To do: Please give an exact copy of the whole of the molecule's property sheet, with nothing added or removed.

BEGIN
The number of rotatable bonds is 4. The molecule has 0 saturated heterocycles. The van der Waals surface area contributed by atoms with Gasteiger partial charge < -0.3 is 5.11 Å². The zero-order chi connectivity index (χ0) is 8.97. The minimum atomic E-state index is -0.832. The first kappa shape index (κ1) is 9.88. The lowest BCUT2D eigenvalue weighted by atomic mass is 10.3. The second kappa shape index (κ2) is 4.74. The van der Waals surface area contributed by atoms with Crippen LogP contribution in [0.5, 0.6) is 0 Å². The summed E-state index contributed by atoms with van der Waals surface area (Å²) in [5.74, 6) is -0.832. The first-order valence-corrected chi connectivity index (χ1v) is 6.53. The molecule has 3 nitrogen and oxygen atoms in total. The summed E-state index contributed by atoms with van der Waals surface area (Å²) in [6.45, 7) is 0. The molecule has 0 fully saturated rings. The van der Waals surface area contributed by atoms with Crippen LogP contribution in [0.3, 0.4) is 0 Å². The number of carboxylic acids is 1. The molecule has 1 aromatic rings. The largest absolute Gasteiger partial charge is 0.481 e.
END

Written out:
The number of rotatable bonds is 4. The molecule has 0 saturated heterocycles. The van der Waals surface area contributed by atoms with Gasteiger partial charge < -0.3 is 5.11 Å². The zero-order chi connectivity index (χ0) is 8.97. The minimum atomic E-state index is -0.832. The first kappa shape index (κ1) is 9.88. The lowest BCUT2D eigenvalue weighted by atomic mass is 10.3. The second kappa shape index (κ2) is 4.74. The van der Waals surface area contributed by atoms with Crippen LogP contribution in [0.5, 0.6) is 0 Å². The summed E-state index contributed by atoms with van der Waals surface area (Å²) in [5.74, 6) is -0.832. The first-order valence-corrected chi connectivity index (χ1v) is 6.53. The molecule has 3 nitrogen and oxygen atoms in total. The summed E-state index contributed by atoms with van der Waals surface area (Å²) in [6.45, 7) is 0. The molecule has 0 fully saturated rings. The van der Waals surface area contributed by atoms with Crippen LogP contribution in [0.3, 0.4) is 0 Å². The number of carboxylic acids is 1. The molecule has 1 aromatic rings. The largest absolute Gasteiger partial charge is 0.481 e.